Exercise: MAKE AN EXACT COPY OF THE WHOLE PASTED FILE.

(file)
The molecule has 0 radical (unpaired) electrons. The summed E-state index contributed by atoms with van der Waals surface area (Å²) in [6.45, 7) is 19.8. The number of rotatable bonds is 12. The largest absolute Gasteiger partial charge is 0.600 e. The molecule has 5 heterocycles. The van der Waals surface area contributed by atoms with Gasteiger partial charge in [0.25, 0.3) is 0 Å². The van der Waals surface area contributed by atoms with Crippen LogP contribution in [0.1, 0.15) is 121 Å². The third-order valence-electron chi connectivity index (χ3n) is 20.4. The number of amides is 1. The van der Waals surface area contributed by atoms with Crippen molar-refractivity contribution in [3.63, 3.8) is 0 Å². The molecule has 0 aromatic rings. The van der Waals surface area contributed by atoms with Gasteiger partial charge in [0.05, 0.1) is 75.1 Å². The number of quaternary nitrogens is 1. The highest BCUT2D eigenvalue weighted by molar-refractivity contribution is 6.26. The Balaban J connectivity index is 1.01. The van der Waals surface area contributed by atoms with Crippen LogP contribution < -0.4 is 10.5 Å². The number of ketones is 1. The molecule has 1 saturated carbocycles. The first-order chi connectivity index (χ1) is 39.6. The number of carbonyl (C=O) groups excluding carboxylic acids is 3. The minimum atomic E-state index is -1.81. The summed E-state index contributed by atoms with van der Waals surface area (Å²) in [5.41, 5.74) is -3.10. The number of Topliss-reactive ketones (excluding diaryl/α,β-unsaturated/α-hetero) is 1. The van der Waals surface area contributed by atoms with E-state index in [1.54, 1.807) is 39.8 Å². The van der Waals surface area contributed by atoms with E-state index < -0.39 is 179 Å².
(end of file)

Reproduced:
The molecule has 0 radical (unpaired) electrons. The summed E-state index contributed by atoms with van der Waals surface area (Å²) in [6.45, 7) is 19.8. The number of rotatable bonds is 12. The largest absolute Gasteiger partial charge is 0.600 e. The molecule has 5 heterocycles. The van der Waals surface area contributed by atoms with Gasteiger partial charge in [0.25, 0.3) is 0 Å². The van der Waals surface area contributed by atoms with Crippen LogP contribution in [0.1, 0.15) is 121 Å². The third-order valence-electron chi connectivity index (χ3n) is 20.4. The number of amides is 1. The van der Waals surface area contributed by atoms with Crippen molar-refractivity contribution in [3.63, 3.8) is 0 Å². The molecule has 0 aromatic rings. The van der Waals surface area contributed by atoms with Gasteiger partial charge in [0.05, 0.1) is 75.1 Å². The number of quaternary nitrogens is 1. The highest BCUT2D eigenvalue weighted by molar-refractivity contribution is 6.26. The Balaban J connectivity index is 1.01. The van der Waals surface area contributed by atoms with Crippen LogP contribution < -0.4 is 10.5 Å². The number of ketones is 1. The molecule has 1 saturated carbocycles. The first-order chi connectivity index (χ1) is 39.6. The number of carbonyl (C=O) groups excluding carboxylic acids is 3. The minimum atomic E-state index is -1.81. The summed E-state index contributed by atoms with van der Waals surface area (Å²) in [5.41, 5.74) is -3.10. The number of Topliss-reactive ketones (excluding diaryl/α,β-unsaturated/α-hetero) is 1. The van der Waals surface area contributed by atoms with E-state index in [1.54, 1.807) is 39.8 Å². The van der Waals surface area contributed by atoms with E-state index < -0.39 is 179 Å².